Wikileaks founder Julian Assange denied bail by London court

WikiLeaks' founder Julian Assange leaves Westminster Magistrates Court in London, Britain January 13, 2020. REUTERS/Henry Nicholls/Files

LONDON (Reuters) - WikiLeaks founder Julian Assange, who is fighting extradition from Britain to the United States, was denied bail on Wednesday after his lawyers said he should be released because he was at high risk of contracting the coronavirus in prison.

The 48-year-old is wanted by the United States on 18 criminal counts of conspiring to hack government computers and violating an espionage law and says he could spend decades in prison if convicted.

“As matters stand today, this global pandemic does not as of itself provide grounds for Mr Assange’s release,” said Judge Vanessa Baraitser at Westminster Magistrates’ Court.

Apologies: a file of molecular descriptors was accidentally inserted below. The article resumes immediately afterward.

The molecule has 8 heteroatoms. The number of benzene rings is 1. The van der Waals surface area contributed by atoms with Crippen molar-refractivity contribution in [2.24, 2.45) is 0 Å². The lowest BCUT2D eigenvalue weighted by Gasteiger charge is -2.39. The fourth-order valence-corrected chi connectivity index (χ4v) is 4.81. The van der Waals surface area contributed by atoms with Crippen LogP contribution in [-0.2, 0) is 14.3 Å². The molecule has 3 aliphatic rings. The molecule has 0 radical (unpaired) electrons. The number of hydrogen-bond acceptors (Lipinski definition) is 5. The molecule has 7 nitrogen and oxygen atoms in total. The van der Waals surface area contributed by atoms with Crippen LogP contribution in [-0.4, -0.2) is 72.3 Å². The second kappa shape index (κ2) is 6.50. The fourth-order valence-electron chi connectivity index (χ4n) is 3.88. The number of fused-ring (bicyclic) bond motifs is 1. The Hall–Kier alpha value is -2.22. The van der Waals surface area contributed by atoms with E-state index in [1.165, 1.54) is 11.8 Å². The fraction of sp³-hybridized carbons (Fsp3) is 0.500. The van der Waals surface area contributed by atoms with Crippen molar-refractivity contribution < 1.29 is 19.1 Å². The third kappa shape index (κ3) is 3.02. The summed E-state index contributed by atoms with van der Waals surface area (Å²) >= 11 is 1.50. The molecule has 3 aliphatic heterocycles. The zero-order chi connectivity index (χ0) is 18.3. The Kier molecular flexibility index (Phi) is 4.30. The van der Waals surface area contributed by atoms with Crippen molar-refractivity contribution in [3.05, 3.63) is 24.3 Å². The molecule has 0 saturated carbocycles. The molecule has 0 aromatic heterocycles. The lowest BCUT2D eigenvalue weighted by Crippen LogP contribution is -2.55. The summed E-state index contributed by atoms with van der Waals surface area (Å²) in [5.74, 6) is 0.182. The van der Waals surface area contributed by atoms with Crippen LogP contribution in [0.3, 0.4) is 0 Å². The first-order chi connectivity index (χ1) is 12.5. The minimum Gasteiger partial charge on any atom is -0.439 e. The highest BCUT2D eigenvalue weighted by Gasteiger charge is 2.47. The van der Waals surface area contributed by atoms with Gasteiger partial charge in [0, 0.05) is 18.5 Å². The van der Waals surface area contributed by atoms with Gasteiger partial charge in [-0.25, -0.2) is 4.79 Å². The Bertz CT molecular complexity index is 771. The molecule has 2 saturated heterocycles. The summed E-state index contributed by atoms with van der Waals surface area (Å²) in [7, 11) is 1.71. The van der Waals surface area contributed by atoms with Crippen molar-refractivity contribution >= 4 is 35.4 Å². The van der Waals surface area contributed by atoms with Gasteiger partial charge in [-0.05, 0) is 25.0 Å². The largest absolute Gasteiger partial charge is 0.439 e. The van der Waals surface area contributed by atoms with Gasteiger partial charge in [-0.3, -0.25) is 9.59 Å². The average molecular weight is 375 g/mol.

She said Assange’s past conduct showed how far he was prepared to go to avoid extradition proceedings, and there were substantial grounds to believe that if released he would abscond again.

She was referring to the fact that Assange skipped bail and fled to the Ecuadorean embassy in London in 2012 to avoid extradition to Sweden, where he was wanted at the time to answer questions on alleged sex crimes. The allegations have since been dropped.

Assange remained holed up in the embassy for seven years. He was eventually dragged out after Ecuador revoked his asylum.

He is being held at Belmarsh Prison in London.

Reporting by Michael Holden, editing by Estelle Shirbon